The Centre on Thursday drew flak from the Opposition for trying to dilute a key provision in the Civil Liability for Nuclear Damage Act and bypass the Atomic Energy Commission (AEC) to clinch a deal with a US nuclear company.
The development comes weeks before Prime Minister Manmohan Singh’s visit to the US.
A note, purportedly prepared for consideration of the Cabinet Committee on Security (CCS), revealed that some people in the government wanted to bypass the AEC to get an approval for a preliminary agreement between Nuclear Power Corporation of India Limited (NPCIL) and Westinghouse Electric Company LLC, for a proposed atomic power plant in Gujarat.
It also disclosed that the Centre sought to go ahead with the deal even as viability analysis of the project is yet to be completed.
The “Early Works Agreement” between Westinghouse and NPCIL is going to be the first move towards commercial implementation of the India-US civil nuclear cooperation deal, which was inked five years ago. The Centre was keen to conclude the NPCIL-Westinghouse agreement before Singh meets US President Barack Obama in Washington DC on September 27.
The BJP said the Centre “was in a hurry” to offer “a gift” to a US company. The CPM alleged that the UPA government was succumbing to pressure from Washington.
The Centre, however, clarified that the proposed contract was meant “for a limited range of pre-project services.” “NPCIL will enter into this preliminary contract only with the approval of the AEC and the Government of India.
This contract, if approved, will not bind NPCIL to enter into a contract with Westinghouse for the supply of reactors without establishing safety and techno-commercial viability,” the Department of Atomic Energy (DAE) said in a statement on Thursday.
The note got leaked on a day when a section of the media reported about an alleged bid by the Centre to dilute Section 17 of the Civil Liability for Nuclear Damage Act, which holds foreign suppliers liable for mishaps involving nuclear power plants due to “latent or patent” defects in the equipment.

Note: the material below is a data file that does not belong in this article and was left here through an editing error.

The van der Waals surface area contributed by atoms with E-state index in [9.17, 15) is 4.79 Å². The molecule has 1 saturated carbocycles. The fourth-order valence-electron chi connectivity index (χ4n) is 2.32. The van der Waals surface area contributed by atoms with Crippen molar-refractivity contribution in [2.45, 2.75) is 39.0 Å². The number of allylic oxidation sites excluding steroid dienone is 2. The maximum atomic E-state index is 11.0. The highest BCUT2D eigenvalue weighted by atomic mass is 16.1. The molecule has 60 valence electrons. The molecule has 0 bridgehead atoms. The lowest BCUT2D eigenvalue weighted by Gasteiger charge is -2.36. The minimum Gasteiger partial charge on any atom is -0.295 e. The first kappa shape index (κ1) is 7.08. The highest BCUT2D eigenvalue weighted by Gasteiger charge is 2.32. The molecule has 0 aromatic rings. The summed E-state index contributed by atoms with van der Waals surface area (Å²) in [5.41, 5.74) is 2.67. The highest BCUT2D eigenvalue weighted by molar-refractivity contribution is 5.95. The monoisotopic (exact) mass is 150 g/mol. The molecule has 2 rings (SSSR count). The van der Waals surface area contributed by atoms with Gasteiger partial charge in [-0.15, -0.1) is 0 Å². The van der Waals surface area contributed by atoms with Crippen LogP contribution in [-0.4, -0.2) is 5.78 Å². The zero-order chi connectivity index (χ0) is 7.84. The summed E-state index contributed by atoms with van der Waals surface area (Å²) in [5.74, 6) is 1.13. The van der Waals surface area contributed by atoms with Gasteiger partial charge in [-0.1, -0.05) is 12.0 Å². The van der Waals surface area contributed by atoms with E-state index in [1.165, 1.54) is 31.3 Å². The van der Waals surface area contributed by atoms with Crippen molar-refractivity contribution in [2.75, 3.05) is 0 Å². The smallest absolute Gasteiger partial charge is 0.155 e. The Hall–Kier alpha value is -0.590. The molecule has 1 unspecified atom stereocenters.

The note sought the CCS’ approval for the $15.16-million deal between NPCIL and Westinghouse for preliminary licensing and site development works for the proposed nuclear power plant at Mithivirdi in Gujarat.
Westinghouse is in talks with NPCIL for supply of up to six 1,000-MWe nuclear reactors.
“It is proposed to sign the preliminary contract prior to the visit of the prime minister to the US in end-September 2013. Given the paucity of time, approval of the AEC cannot be sought. Instead, approval of the CCS is being solicited directly,” read the note.
“Given that complete viability analysis of the project is yet to be completed, NPCIL has proposed that the Government of India may fund the cost of the preliminary contract, as was done in the case of the Kudankulam nuclear power plant units I and II,” it added.
Attorney General G E Vahanvati reportedly said nuclear plant operators – NPCIL in case of the plant in Gujarat – are free to incorporate or discard provisions of Section 17 in their contract with the reactor suppliers.
Following Vahanvati’s remark, opposition parties said the Centre was trying to compromise the importance of the liability provision.
The Centre said all contracts will be subject to the law. “The contracts, which will have to be approved by the competent authority of the government, will be fully consistent with the Indian law. There is no question of the Indian law being violated or diluted,” said the DAE.
“The projects will have to meet the highest standards of safety and the power generated will have to be competitive with other sources of nuclear as well as alternative forms of power. This will apply to our projects with Russia, France and the US.”